Ol' lester set to howlin' agin. "yer on! " he hooted. "An' I've got you for sure this time, you stubborn ... "
I don't b'lieve you do," Ott cut in afore the warden could finish the compliment, an'—grabbin' Lester by his web belt an' collar—the ol' codger (who ain't one to be trifled with, 81 years of age er no) give a heave an' landed his heckler a good six feet out inta the spring-cold, swirlin' water.
Now thet river were chilly, an' the current was movin' right along—all Swole up as it were with spring runoff—so Mister Hogshead was awhile gittin' hisself back up onta the bank. He did make it though, an' (accompanied by hoots an' hollers from the same worthies what hadn't found enny humor in his banterin!) strode a-spittin' an' ashiverin' up to where Ott stood.
"Jist you hand over thet five dollars," Lester hissed. 'I've bested you fair an' square, fer all yer foolishness."
"I cain't see as how you've won thet money jist yet," replied Ott with what were beginnin' to resemble a grin. "You see, I never did say thet I'd do the job on the first try. Why, I got t'warm up a bit, don't I?"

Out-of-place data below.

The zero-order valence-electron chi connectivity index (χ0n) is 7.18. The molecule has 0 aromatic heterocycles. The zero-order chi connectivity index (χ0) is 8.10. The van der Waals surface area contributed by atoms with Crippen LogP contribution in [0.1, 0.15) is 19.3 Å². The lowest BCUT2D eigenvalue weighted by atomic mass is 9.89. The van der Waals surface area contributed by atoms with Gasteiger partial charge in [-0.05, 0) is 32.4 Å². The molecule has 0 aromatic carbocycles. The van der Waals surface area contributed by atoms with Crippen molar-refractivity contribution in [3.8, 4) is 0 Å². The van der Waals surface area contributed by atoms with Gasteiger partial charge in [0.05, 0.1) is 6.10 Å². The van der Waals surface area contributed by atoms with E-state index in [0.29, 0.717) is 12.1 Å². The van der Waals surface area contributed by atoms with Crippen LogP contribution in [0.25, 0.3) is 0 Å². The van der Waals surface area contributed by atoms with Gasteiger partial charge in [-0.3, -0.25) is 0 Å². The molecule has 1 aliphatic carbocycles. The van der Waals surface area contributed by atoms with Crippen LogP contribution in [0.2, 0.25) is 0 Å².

So sayin', the ol' feller grabbed the game warden agin' an', despite the fact thet his burden did a good bit more kickin' an' screamin' than it had on the previous throw, hurled the poor feller nigh onto eight feet out in the river.
Well, Lester's lips was turnin' blue, he was purely taken with the shakin' fits, an' he looked ev'ry inch a beaten man afore he made his way to the bank where Ott stood.
'I think I'm gitten' the feel of it now," the ol gentleman announced. "This time I'll git you there fer sure!"